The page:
The Zilog Z80 is an 8-bit microprocessor introduced in July 1976. It was widely used both in desktop and embedded computer designs as well as for defense purposes,
and is one of the most popular CPUs of all time.
It was designed (by Federico Faggin and Masatoshi Shima) to be binary compatible with the Intel 8080 so that most 8080 code
could run unmodified on it, notably the CP/M operating system.
The Z80 offered eight real improvements over the 8080:
The Z80 quickly took over from the 8080 in the market, and became one of the most popular 8-bit CPUs.
Later versions increased in speed from the early models' 2.5 MHz up to as much as 25 MHz.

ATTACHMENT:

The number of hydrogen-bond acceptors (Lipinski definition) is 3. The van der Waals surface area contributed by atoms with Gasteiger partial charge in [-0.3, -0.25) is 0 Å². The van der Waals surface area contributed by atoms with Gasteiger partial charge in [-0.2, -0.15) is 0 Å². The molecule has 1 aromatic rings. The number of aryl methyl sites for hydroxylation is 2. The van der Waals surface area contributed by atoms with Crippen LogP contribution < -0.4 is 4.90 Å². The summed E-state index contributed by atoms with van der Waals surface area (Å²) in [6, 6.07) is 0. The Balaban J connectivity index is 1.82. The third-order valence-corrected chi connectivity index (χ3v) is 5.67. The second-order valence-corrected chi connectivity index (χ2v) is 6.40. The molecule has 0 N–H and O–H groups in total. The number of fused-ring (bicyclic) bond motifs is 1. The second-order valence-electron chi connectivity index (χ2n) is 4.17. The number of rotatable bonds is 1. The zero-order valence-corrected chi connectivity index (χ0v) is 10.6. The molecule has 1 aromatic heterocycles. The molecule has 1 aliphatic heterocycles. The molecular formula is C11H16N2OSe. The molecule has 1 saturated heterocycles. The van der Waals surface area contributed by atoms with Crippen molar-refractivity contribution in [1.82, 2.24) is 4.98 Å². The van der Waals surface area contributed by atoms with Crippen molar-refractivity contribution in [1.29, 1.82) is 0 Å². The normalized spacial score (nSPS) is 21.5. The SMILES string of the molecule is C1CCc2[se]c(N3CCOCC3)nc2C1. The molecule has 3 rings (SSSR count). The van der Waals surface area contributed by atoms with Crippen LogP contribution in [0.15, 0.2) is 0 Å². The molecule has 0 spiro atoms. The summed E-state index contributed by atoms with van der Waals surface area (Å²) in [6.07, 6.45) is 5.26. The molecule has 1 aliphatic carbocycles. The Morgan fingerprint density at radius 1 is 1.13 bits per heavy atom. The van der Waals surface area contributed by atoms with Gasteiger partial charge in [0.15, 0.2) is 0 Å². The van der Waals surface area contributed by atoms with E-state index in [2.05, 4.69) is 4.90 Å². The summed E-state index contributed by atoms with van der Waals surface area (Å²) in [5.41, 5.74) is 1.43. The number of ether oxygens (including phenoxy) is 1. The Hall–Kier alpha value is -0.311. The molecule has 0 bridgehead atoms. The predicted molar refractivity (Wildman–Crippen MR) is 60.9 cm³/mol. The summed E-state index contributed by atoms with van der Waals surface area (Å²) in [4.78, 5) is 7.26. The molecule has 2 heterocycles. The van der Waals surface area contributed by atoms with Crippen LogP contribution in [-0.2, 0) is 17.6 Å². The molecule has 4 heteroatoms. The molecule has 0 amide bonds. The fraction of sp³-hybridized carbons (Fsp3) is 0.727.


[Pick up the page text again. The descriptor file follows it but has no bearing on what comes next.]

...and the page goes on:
- An enhanced instruction set (80 new instructions)
- Two separate register files, which could be quickly switched, to speed up response to interrupts
- Block move, block I/O, and byte search instructions
- Bit manipulation instructions
- A built-in DRAM refresh address counter that would otherwise have to be provided by external circuitry
- Single 5 Volt power supply
- Fewer outboard support chips required for clock generation and interface to memory and I/O
- A much lower price
It was second sourced and cloned by many companies like Mostek (as MK3880), NEC (as D780C),
SGS, Sharp (as LH0080) and Toshiba (as TMPZ84).
Clones of this processor were manufactured in East Germany (as U880), Romania and the Soviet Union.
In the early 1980s the Z80 was very popular in 8-bit computer designs, e.g.
and literally hundreds of others.